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The Mercedes-Maybach S650's top feature is exclusivity

Just 75 of the 300-run are coming to the US.
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It's nothing new for Mercedes to make a luxury car, but its new Maybach S650 cabriolet takes things up a notch (or three). Only 300 are being made, each individually numbered, and only 75 of those are headed to the US. With a pricetag likely in the region of $300,000 this isn't the most expensive vehicle you can buy, but the German car maker is adding in enough design spice and under-the-hood goodies to make it one of the most desirable. At least for those that don't flinch at the price.

If you do happen to have the resources, and are in the market for something to rival your buddies' Rolls-Royce Dawn, or maybe a Bentley Continental, then the hardest decision will likely be which of the three color ways to choose (Zircon Red, Cote d'Azur Blue and Diamond White). Whichever hue you go for, you'll be getting a 6.0 liter twin-turbo V12 under the hood.

As you can imagine, the paint and motor-muscle come with a slew of extravagant design touches, which include Swarovski crystal in the headlights (also found in the S-Class S65, upon which this is based), and bespoke custom leather luggage to match your interior. As for tech? There's the same dual-display setup as found in the aforementioned S-Class, along with the Burmester sound system to get you started. Of course, you can expect the lucky 300 buyers will also get access to Mercedes' mbrace connected Concierge platform.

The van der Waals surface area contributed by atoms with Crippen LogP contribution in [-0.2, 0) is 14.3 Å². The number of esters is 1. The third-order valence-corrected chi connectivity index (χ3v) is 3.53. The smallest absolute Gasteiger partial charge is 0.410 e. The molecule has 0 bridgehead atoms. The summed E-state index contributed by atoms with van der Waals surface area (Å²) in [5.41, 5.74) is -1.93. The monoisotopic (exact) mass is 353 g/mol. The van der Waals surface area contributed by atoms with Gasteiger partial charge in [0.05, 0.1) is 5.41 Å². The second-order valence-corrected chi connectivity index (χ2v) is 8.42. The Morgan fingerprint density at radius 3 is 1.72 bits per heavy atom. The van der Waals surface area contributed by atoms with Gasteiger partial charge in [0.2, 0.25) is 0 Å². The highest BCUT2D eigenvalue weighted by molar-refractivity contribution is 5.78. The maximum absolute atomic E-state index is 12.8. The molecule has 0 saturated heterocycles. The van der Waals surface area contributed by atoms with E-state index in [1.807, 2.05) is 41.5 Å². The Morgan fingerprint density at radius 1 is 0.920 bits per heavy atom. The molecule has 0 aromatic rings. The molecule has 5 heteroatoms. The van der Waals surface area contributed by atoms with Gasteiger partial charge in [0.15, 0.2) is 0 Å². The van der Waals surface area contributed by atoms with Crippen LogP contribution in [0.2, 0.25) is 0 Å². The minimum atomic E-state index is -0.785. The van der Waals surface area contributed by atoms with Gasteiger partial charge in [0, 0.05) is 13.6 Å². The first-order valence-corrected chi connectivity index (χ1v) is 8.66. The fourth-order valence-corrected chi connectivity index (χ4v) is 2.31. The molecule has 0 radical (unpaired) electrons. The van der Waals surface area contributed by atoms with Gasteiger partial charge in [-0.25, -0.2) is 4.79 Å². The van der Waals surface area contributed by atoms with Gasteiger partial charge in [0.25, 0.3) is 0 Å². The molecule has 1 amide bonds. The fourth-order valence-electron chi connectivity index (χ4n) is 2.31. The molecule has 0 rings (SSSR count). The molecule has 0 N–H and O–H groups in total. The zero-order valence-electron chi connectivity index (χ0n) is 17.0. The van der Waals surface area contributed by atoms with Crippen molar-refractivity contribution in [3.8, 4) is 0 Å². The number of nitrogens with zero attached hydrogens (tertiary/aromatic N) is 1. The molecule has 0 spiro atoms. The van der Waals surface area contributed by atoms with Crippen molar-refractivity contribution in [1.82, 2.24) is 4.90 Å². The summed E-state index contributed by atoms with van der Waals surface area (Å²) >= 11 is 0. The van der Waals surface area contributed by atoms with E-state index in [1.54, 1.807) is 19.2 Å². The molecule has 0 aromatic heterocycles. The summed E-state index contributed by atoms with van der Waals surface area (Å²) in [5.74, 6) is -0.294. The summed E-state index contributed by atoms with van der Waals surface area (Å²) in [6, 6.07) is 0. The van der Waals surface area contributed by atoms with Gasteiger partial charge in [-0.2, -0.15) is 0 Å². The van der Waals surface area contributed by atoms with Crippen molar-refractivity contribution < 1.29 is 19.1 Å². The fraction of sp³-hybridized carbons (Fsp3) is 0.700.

Gallery: Mercedes-Maybach S650 | 13 Photos

The Maybach line is all about luxury though, and that's basically what the S650 is, a yacht for the road. And we kinda mean literally, as its cabin is inspired by the Mercedes-designed Silver Arrow. The S650 is the Mercedes-Benz for people that want to out-luxury other Mercedes-Benz owners, a market the car-maker appears more than happy to cater to. We're sure there's at least 300 of them.

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James began writing for music magazines in the UK during the '90s. After a few failed attempts at a DJ career, he carved out a living reviewing DJ and music production gear. Now he lives in the Bay Area, covering drones, fitness tech and culture, though he keeps his DJ gear plugged in and on show. You never know.

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